“No,” Elinor said miserably, “I don’t think you do. That is to say, I can hardly understand myself, so I cannot believe that you could! You think that I refused you because I hope that Edward Ferrers will one day make me his wife.

“Well, I tell you now that I have no such expectations, and I have not for a very long time. It was not for Edward Ferrers I refused you, but because I have accepted a position to be a governess for two children, in the north of the country. I leave in a matter of days.”

He looked at her intently, as if to measure her worth. “Do you wish to go?”

Elinor laughed unhappily. She wished that she was in a habit of lying to him, but the strength of their friendship, born in those last, miserable days in London, under the cloud of Marianne’s illness, prevented her. She said, “No, I do not! But there is nothing more I can do. My mother cannot work and Margaret is still young. And we must eat.”

“Miss Dashwood -- Elinor, if I may --”

“Of course you may! Colonel Brandon, I have confessed my heart to you -- it would be odd if we kept calling each other Miss and -- “ she paused, suddenly realizing, “forgive me, Colonel, but I do not think I know your Christian name.”

It was the first time that Elinor had seen a smile grace the Colonel’s face for so long that she was amazed to see it spread across his handsome, though woeful countenance. “My Christian name is Christopher, but no one save my mother ever used it.”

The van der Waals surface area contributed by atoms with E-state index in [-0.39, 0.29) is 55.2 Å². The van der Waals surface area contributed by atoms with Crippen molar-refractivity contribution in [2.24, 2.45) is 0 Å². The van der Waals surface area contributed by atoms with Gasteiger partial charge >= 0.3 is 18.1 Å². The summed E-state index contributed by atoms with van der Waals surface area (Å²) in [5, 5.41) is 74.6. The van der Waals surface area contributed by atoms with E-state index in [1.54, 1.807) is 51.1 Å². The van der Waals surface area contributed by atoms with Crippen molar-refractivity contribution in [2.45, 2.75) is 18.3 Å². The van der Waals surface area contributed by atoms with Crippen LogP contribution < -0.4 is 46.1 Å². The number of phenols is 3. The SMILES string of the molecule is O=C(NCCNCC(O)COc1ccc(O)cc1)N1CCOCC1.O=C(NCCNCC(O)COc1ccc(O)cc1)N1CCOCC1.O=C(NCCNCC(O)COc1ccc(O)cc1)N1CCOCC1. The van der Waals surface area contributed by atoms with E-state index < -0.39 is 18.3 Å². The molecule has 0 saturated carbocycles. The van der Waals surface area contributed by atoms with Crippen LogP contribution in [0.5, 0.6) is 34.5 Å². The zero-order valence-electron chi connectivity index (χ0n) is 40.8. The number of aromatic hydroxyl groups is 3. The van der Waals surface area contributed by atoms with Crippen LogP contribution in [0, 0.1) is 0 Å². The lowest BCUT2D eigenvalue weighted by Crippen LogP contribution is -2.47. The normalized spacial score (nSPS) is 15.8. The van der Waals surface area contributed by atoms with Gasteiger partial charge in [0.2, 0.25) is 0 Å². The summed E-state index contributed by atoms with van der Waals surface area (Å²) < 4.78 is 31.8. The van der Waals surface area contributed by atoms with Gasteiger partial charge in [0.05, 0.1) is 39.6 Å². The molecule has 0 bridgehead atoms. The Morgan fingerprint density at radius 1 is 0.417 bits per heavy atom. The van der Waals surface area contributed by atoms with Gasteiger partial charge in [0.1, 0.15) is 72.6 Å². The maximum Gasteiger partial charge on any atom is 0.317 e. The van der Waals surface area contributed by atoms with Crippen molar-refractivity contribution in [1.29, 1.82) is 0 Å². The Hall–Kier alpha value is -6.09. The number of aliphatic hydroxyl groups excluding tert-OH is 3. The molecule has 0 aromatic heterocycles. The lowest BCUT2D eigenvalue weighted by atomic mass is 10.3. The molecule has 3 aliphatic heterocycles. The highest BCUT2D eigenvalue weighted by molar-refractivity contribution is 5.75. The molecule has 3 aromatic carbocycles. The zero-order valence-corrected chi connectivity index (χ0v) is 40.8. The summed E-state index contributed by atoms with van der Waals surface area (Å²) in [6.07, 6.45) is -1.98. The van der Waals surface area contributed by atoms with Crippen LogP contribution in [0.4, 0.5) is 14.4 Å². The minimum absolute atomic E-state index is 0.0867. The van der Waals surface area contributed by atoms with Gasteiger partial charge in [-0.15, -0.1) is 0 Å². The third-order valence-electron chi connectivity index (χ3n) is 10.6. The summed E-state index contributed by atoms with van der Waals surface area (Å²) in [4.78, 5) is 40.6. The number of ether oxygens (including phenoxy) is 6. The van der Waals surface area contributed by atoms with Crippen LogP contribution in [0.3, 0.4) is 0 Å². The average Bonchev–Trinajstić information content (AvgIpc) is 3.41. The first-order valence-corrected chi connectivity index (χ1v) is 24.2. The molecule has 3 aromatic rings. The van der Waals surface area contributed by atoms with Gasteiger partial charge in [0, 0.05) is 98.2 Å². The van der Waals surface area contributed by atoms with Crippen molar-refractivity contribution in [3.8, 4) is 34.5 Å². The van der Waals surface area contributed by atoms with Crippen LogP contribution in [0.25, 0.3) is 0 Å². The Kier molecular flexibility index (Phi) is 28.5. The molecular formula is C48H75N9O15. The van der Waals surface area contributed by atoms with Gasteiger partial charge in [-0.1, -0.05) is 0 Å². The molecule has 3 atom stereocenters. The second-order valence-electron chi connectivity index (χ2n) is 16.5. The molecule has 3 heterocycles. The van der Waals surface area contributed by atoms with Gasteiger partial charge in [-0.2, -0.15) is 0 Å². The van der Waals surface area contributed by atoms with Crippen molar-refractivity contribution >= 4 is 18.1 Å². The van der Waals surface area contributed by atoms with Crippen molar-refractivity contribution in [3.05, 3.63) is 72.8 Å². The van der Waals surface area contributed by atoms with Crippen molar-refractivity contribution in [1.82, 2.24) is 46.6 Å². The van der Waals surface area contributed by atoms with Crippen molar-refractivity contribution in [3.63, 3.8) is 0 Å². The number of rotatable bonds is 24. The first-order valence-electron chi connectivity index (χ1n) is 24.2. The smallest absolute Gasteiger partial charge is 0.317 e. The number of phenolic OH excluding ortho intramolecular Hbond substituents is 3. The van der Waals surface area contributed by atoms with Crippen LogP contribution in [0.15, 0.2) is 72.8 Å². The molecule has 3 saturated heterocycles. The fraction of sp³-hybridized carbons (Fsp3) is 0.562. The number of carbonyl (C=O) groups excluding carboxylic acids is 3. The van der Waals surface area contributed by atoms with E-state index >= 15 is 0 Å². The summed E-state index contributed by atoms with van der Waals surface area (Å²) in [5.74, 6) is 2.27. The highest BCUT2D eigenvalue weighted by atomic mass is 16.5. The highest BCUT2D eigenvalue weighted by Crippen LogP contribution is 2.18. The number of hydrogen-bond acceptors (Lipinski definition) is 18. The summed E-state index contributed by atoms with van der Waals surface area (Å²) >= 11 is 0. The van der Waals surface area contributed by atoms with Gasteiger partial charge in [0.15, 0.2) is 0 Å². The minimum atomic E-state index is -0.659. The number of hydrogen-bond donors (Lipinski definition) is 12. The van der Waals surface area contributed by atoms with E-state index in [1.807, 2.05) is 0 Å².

“Oh no, I do not think I could,” Elinor said, “it does not suit you at all. And I am too used to thinking of you as Colonel Brandon.” And the relief of tension was too much for her, and Elinor burst out laughing, and astonishingly, Colonel Brandon joined her.

“You must think I am very flighty and stupid,” Elinor said, brushing the tears from her face. “No doubt I am. You cannot think I would be a good wife to you now.”

“On the contrary,” Colonel Brandon said, and impatiently, he began to pace about the room. “Miss Dashwood -- Elinor -- I wonder if I may share a confession of my own?”

“Of course,” Elinor said, going back to her seat, and gesturing the one opposite hers for the Colonel. But he thanked her and remained standing. “I do not suppose you remember my ward Eliza and her child by -- her child,” he said awkwardly.

“I do not think I could easily forget her,” Elinor said with apprehension, wondering what new calamity had visited upon the unfortunate young woman, to agitate her guardian so.

“I have decided that it would be best that she should come and live with me. I should have done so long ago. My father is no longer living, and my brother -- the less said of him, the better. The only thing stopping me is the fact that I am unmarried and propriety --” he said the last word with such heavy sarcasm that Elinor could not help but smile again -- “Dictates that I should not. So, Miss Dashwood, you see, by asking you to marry me, I was being entirely selfish, and had no thought of helping you or your family at all.”

“Not entirely selfish, no,” Elinor said, rising. “And your offer still stands, Colonel Brandon, I would be honored to be your wife.”

“Yes,” Colonel Brandon said, after a long moment. “It does.”